Wednesday, October 5, 2016

Fright and Fear

It’s October! The month of pumpkins and ghosts, witches and goblins. It’s the perfect time for a post about the one emotion that’s at the core of every single story that’s ever been told: Fear. 

Fear propels our characters or it can inhibit them. We use our characters’ fears against them to push them to the limits of their physical and emotional strength. Without fear, a character would dance through the plot without any true sense of conflict - which of course, isn’t much of a story at all. 

We understand fear with our hearts, but when we use it as a tool for storytelling, it’s a good idea to know how it works. Psychologists recognize five common fears: Extinction, Mutilation, Loss of Autonomy, Separation, and Ego-Death. 

Guess which feet are mine!
Extinction: Have you seen those glass baclonies at the top of the Willis (Sears) Tower in Chicago? I freak out and can barely get my toes onto the glass. This fear of heights is a subset of the fear of Extinction. It’s the fear of death and non-existence. Many powerful stories are built around this fear including A LONG WALK TO WATER, a novel based on real events by Linda Sue Park and THE FAULT IN OUR STARS by John Green. Just about every spy, crime, murder-mystery, and horror novel is also fueled by the fear of death. 

Mutilation: When people fear losing a part of their body, or fear having their body invaded, or are afraid of illness, they fear mutilation. Fears of being attacked by spiders or wild animals fall into this category. Characters in wilderness survival stories experience this fear as well as characters who are being abused. Examples include THE CAY by Theodore Taylor and SOLD by Patricia McCormick. 

Loss of Autonomy: I think most of us fear being paralyzed or in a vegetative state. But there’s more to this fear than long-term bed rest. It also includes the fear of having your freedoms restricted or being imprisoned. It’s the fear of being controlled by another person, a society or government. This includes pretty much every dystopian book including George Orwell’s 1984 and Ray Bradbury’s FAHRENHEIT 451. Stephen King’s book, MISERY also falls into this category. 

Separation: This fear is a little tricky - It’s the fear of losing connectedness. It’s a lot more than the fear of losing those you love - although that is something people often fear more than death and is explored in many books such as the Twilight series. This fear includes the fear of abandonment and rejection. It’s the fear of becoming the outcast. One example can be found in Dan Gemeinhart’s, SOME KIND OF COURAGE. Joseph, the main character, has lost his mother, his father, and his little sister, and then someone steals his horse! Joseph follows her through the wilderness in an effort to gain back the only family he has left. His journey isn’t just about the horse’s welfare, but also Joseph’s need to belong somewhere - his family.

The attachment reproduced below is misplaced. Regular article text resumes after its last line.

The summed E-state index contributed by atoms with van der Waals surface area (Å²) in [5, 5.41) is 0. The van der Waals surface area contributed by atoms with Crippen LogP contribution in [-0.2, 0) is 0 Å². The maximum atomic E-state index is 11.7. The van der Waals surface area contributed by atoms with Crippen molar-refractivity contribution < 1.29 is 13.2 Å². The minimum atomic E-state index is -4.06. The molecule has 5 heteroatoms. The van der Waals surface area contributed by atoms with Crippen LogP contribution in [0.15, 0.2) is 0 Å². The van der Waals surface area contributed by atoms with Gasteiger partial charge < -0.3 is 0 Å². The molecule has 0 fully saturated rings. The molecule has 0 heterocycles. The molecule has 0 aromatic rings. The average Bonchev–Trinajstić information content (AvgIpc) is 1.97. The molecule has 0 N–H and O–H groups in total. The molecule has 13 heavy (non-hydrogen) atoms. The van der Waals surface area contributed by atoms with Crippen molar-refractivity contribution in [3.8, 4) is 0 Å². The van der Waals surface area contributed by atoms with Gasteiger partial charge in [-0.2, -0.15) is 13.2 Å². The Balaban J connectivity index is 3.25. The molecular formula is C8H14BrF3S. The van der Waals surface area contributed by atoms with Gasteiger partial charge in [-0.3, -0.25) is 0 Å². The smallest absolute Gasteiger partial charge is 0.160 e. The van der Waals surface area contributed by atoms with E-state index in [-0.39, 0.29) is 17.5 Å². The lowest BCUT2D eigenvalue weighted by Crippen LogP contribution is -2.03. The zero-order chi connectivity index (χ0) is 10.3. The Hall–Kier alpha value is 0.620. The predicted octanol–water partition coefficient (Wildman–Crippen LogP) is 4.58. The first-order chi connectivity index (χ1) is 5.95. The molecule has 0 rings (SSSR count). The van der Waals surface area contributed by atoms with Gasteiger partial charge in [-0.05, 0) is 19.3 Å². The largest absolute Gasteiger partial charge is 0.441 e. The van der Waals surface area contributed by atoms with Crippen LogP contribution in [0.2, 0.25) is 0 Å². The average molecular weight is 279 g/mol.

Ego-Death: We’ve all experienced it. You’re about to get up in front of a group of people to speak and your mouth goes dry and your hands start shaking and images of you throwing up or maybe burping into the microphone fill your imagination. This is the fear of humiliation and shame. At best, it’s short-term embarrassment that will fade. At it’s worst however, ego-death makes you feel worthless, unlovable and broken. This is a powerful fear to work with and turns up in almost every story. That moment in HARRY POTTER AND THE SORCER’S STONE when Harry and his friends each lose 50 points each for their house - that shame is the pain of ego-death. Books that deal with this theme in depth include Becky Albertalli’s SIMON vs. THE HOMO SAPIENS AGENDA and R.J. Palacio’s WONDER

While some stories deeply explore one category of fear, many others intertwine them. The inner journey, the true heart of the story, is about the protagonist overcoming one long-standing misbelief that has created a sense of fear. The outer journey, on the other hand, is a series of obstacles that challenge the protagonist in different ways, ultimately forcing her to confront the fear that stems from her misbelief. 

Consider Gayle Forman’s IF I STAY. On the surface, it seems like the story is about the fear of the loss of autonomy. The main character, Mia, has been in a serious car accident with her family. Her body is immobilized, her spirit restricted in how far she can move. But the heart of the story is really about the fear of separation. When Mia finds out that her family did not survive, she must deal with her sense of isolation in this land between the living and the dead. She isn’t sure if she can live without her brother and parents - and ultimately, she must decide if the love that is left - the love of her boyfriend, extended family, and friends is enough. 

Lucky for us, fear is also great at producing powerful memories. We tend to remember what has hurt us in the past better than we remember pleasant things - like our eighth birthday party. (Seriously, I have no memory of ever turning eight. But I’m sure it was nice.) When something scary happens, like
you walk into your garage at night and a raccoon hisses at you, the amygdala region of the brain connects the dark garage and the scary raccoon in your brain. That means, that a week later, when you have to go into the garage at night again, the amygdala is once again stimulated, triggering a fear that the raccoon might be back. This is why it can take months or years for that fear to pass and is how some anxieties develop. But more importantly for us storytellers, it’s how those valuable misconceptions are born. 

When you sit down to write, consider what roles fear will play in your story. What fears will you pair together to create an inward and outward journey? What traumatic event led to your main character’s misconception? Use fear as a tool to strengthen your story. 

Happy Halloween!

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